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2009-2010 Fellows

Amy Kittelstrom

Amy Kittelstrom is an Assistant Professor of American history at Sonoma State University. She received her B.A. in 1994 from Rice University, finished her Ph.D. in 2004 at Boston University, and taught in the History and Literature program at Harvard University from 2004-07. Her research focuses on democratic and religious thought, including Asian influences, Romantic ideas, the role of science, and the culture of American intellectual life. At Princeton, Kittelstrom will finish her first book, The Religion of Democracy: Liberals and Self-Culture in Evolutionary America, 1838-1912, which locates an origin of modern political liberalism in nineteenth-century religious liberalism, in which figures from William Ellery Channing through William James to Jane Addams used the concept of self-culture to redefine first religion and then the relationship of the self to society.

Rebecca Sager

Rebecca Sager is an Assistant Professor of Sociology at Loyola Marymount University in Los Angeles. Sager received her Ph.D. from the University of Arizona and her book Faith, Politics, and Power: The Politics of Faith-Based Initiatives (Oxford) on state implementation of the faith-based initiative will be published this fall. Professor Sager’s research focuses on the intersection of religion, policy, and social movements. She has published several pieces on the Faith-Based Initiative in various research journals including the Journal for the Scientific Study of Religion, Sociology of Religion, and Non-Profit Voluntary Sector Quarterly. In 2007, Rebecca worked as the American Sociological Association’s Congressional Fellow in Washington, D.C. and is currently conducting a National Science Foundation sponsored project that began while she was in D.C. looking at the new progressive religious movement. At the Center she will be writing a new book based on this data examining how the progressive religious movement has shaped party politics and the impact this entanglement of religion and politics has on movement actors. 

Eric Johnson

Returning to Princeton to complete his 2008-2009 fellowship:
Eric B. Johnson received his Ph.D. in Sociology from Columbia University in 2008. His work considers the dynamic interaction between large scale institutions and concrete social processes in ways that combine interpretive and structural approaches. His dissertation, “Meaning through Movement: Institutional Rules and Patterns of Pastor Mobility in Presbyterian (PCUSA) and United Methodist (UMC) Congregations,” treats pastor mobility as a cultural market, tracing the movement of pastors through congregations in order to better understand how structural processes underlie the local production of meaning.  While at Princeton, he will examine narratives of congregational identity, seeking to understand how congregations make sense out of common event sequences and how their interpretations differ between denominations.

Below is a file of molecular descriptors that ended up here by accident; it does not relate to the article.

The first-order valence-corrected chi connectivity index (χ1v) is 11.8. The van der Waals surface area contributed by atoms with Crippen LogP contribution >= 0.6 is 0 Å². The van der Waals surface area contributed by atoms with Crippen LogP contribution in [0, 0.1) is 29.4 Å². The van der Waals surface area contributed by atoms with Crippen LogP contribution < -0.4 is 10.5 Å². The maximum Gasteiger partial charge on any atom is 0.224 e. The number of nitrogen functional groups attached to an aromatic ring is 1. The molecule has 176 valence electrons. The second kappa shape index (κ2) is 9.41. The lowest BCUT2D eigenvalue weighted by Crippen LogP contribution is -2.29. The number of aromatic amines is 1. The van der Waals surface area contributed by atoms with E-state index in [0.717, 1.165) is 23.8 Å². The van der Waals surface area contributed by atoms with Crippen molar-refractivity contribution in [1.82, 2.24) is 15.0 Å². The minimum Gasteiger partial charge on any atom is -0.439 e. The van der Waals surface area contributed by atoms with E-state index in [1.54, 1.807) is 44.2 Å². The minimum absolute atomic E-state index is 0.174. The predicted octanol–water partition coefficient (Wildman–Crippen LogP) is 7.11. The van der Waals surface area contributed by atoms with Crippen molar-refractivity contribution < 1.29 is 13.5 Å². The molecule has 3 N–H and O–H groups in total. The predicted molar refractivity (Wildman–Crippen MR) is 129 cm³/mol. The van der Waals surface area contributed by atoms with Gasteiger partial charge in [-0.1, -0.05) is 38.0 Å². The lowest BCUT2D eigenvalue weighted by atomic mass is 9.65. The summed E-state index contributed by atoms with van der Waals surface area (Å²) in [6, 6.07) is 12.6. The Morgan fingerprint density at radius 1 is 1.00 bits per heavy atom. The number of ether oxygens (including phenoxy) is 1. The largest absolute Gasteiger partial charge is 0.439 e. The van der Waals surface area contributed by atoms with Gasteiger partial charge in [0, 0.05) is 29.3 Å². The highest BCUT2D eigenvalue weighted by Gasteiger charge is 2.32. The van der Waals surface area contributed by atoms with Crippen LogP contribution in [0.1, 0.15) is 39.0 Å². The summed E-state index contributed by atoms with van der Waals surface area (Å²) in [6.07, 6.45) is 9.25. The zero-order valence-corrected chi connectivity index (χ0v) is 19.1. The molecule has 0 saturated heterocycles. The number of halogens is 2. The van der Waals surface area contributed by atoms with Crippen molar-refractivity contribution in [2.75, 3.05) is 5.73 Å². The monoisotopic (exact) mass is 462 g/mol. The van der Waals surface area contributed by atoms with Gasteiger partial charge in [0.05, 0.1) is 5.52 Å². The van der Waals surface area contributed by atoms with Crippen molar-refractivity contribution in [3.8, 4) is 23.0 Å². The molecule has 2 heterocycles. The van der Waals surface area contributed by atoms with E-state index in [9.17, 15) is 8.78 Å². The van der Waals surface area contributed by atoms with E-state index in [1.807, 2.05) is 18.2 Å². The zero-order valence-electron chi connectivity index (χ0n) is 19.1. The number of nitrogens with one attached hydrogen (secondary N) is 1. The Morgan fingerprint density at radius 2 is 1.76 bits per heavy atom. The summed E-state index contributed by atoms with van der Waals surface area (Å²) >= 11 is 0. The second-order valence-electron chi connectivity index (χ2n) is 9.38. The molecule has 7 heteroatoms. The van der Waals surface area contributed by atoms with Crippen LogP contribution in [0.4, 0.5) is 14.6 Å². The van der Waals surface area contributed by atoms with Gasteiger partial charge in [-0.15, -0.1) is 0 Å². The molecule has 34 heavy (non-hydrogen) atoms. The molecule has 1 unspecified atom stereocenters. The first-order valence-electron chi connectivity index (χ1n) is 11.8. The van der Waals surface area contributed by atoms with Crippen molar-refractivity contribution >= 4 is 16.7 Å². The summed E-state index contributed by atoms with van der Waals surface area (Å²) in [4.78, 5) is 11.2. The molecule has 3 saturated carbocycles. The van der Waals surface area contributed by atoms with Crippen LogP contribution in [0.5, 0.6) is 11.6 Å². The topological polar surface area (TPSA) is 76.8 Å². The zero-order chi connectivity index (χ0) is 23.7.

James Bell

Affiliate Fellows:

James B. Bell is a Fellow of the Rothermere American Institute at the University of Oxford and a Visiting Scholar during 2009-10 at the Princeton Theological Seminary. He is writing a book at the Center on the subject of England, Ireland, and Virginia: Imperial Politics and Religion in the Sixteenth, Seventeenth and Eighteenth Centuries. Among his previous publications are the following: A War of Religion: Dissenters, Anglicans, and the American Revolution (2008), The Imperial Origins of the King’s Church in Early America, 1607-1783 ( 2004), and the biographical accounts of 1,284 Colonial American Clergy of the Church of England, 1607-1783 Database (2004) at www.jamesbbell.com.
He has taught at Princeton University, Barnard College, the College of Wooster, and the Ohio State University.
Petra Schierl

Petra Schierl is an assistant ("Assistentin") of Latin at the University of Basel. She received her B.A. in Classics from Oxford University in 1999 and her Dr. phil. from LMU Munich in 2004. Her recent research focuses on the development of Christian poetry in Late Antiquity. Special attention is given to the interplay of panegyric and religion. Schierl is currently co-editing the proceedings of an international conference on Latin poetry in Late Antiquity held in Basel in 2007. For 2009–2010 she will receive a fellowship from the Swiss National Science Foundation (SNSF) to conduct research for a book on the transformation of bucolic poetry from Classical to Late Antiquity at the universities of Princeton and St. Andrews. While at the Center she is examining the role of the deus in Vergil's Eclogues and Christian bucolic poems.